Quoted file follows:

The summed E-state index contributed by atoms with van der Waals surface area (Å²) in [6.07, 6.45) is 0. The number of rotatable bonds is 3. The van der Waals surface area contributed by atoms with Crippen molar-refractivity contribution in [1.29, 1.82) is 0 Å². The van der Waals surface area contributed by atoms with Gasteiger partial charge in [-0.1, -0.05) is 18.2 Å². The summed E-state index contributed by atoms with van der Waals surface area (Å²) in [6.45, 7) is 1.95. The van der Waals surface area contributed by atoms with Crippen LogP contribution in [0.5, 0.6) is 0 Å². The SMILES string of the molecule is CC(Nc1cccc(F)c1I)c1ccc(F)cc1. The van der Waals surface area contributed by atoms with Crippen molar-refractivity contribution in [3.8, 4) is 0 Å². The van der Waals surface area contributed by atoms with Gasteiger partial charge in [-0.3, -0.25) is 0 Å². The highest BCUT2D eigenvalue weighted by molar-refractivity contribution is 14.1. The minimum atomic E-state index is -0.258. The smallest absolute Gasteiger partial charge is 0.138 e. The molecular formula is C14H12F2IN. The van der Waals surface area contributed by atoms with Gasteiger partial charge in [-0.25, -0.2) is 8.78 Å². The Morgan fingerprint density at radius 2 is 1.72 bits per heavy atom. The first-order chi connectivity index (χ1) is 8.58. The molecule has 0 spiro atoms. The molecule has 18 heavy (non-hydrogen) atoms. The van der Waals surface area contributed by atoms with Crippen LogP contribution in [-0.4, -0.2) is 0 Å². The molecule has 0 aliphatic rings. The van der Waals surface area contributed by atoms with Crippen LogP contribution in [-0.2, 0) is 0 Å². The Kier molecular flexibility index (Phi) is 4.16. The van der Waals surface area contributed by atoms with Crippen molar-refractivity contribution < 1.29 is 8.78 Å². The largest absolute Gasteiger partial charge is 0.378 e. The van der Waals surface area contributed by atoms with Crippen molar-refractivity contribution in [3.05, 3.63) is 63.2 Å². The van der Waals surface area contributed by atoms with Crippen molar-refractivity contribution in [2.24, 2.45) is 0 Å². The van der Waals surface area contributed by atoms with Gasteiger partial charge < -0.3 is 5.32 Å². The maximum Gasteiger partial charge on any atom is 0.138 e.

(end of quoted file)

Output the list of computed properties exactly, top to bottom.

The summed E-state index contributed by atoms with van der Waals surface area (Å²) in [6.07, 6.45) is 0. The number of rotatable bonds is 3. The van der Waals surface area contributed by atoms with Crippen molar-refractivity contribution in [1.29, 1.82) is 0 Å². The van der Waals surface area contributed by atoms with Gasteiger partial charge in [-0.1, -0.05) is 18.2 Å². The summed E-state index contributed by atoms with van der Waals surface area (Å²) in [6.45, 7) is 1.95. The van der Waals surface area contributed by atoms with Crippen LogP contribution in [0.5, 0.6) is 0 Å². The SMILES string of the molecule is CC(Nc1cccc(F)c1I)c1ccc(F)cc1. The van der Waals surface area contributed by atoms with Crippen molar-refractivity contribution in [3.8, 4) is 0 Å². The van der Waals surface area contributed by atoms with Gasteiger partial charge in [-0.3, -0.25) is 0 Å². The highest BCUT2D eigenvalue weighted by molar-refractivity contribution is 14.1. The minimum atomic E-state index is -0.258. The smallest absolute Gasteiger partial charge is 0.138 e. The molecular formula is C14H12F2IN. The van der Waals surface area contributed by atoms with Gasteiger partial charge in [-0.25, -0.2) is 8.78 Å². The Morgan fingerprint density at radius 2 is 1.72 bits per heavy atom. The first-order chi connectivity index (χ1) is 8.58. The molecule has 0 spiro atoms. The molecule has 18 heavy (non-hydrogen) atoms. The van der Waals surface area contributed by atoms with Crippen LogP contribution in [-0.4, -0.2) is 0 Å². The molecule has 0 aliphatic rings. The van der Waals surface area contributed by atoms with Crippen LogP contribution in [-0.2, 0) is 0 Å². The Kier molecular flexibility index (Phi) is 4.16. The van der Waals surface area contributed by atoms with Crippen molar-refractivity contribution < 1.29 is 8.78 Å². The largest absolute Gasteiger partial charge is 0.378 e. The van der Waals surface area contributed by atoms with Crippen molar-refractivity contribution in [3.05, 3.63) is 63.2 Å². The van der Waals surface area contributed by atoms with Crippen molar-refractivity contribution in [2.24, 2.45) is 0 Å². The van der Waals surface area contributed by atoms with Gasteiger partial charge < -0.3 is 5.32 Å². The maximum Gasteiger partial charge on any atom is 0.138 e.